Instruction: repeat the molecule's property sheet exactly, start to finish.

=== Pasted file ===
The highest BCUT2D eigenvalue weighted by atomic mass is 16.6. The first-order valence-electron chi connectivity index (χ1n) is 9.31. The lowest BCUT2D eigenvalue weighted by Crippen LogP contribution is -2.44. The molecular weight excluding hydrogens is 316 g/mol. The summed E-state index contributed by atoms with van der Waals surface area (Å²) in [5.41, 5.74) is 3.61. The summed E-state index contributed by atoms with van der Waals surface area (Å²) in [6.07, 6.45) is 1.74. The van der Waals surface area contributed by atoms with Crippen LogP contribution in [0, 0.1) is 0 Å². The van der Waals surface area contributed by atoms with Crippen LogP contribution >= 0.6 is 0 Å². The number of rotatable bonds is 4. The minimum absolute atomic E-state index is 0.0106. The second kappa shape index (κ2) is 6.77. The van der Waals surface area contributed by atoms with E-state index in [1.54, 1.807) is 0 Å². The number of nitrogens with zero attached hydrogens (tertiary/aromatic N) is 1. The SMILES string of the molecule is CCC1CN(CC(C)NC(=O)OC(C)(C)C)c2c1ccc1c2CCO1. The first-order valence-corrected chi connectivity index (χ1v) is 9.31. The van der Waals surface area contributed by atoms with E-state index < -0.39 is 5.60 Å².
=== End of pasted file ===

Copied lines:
The highest BCUT2D eigenvalue weighted by atomic mass is 16.6. The first-order valence-electron chi connectivity index (χ1n) is 9.31. The lowest BCUT2D eigenvalue weighted by Crippen LogP contribution is -2.44. The molecular weight excluding hydrogens is 316 g/mol. The summed E-state index contributed by atoms with van der Waals surface area (Å²) in [5.41, 5.74) is 3.61. The summed E-state index contributed by atoms with van der Waals surface area (Å²) in [6.07, 6.45) is 1.74. The van der Waals surface area contributed by atoms with Crippen LogP contribution in [0, 0.1) is 0 Å². The van der Waals surface area contributed by atoms with Crippen LogP contribution >= 0.6 is 0 Å². The number of rotatable bonds is 4. The minimum absolute atomic E-state index is 0.0106. The second kappa shape index (κ2) is 6.77. The van der Waals surface area contributed by atoms with E-state index in [1.54, 1.807) is 0 Å². The number of nitrogens with zero attached hydrogens (tertiary/aromatic N) is 1. The SMILES string of the molecule is CCC1CN(CC(C)NC(=O)OC(C)(C)C)c2c1ccc1c2CCO1. The first-order valence-corrected chi connectivity index (χ1v) is 9.31. The van der Waals surface area contributed by atoms with E-state index < -0.39 is 5.60 Å².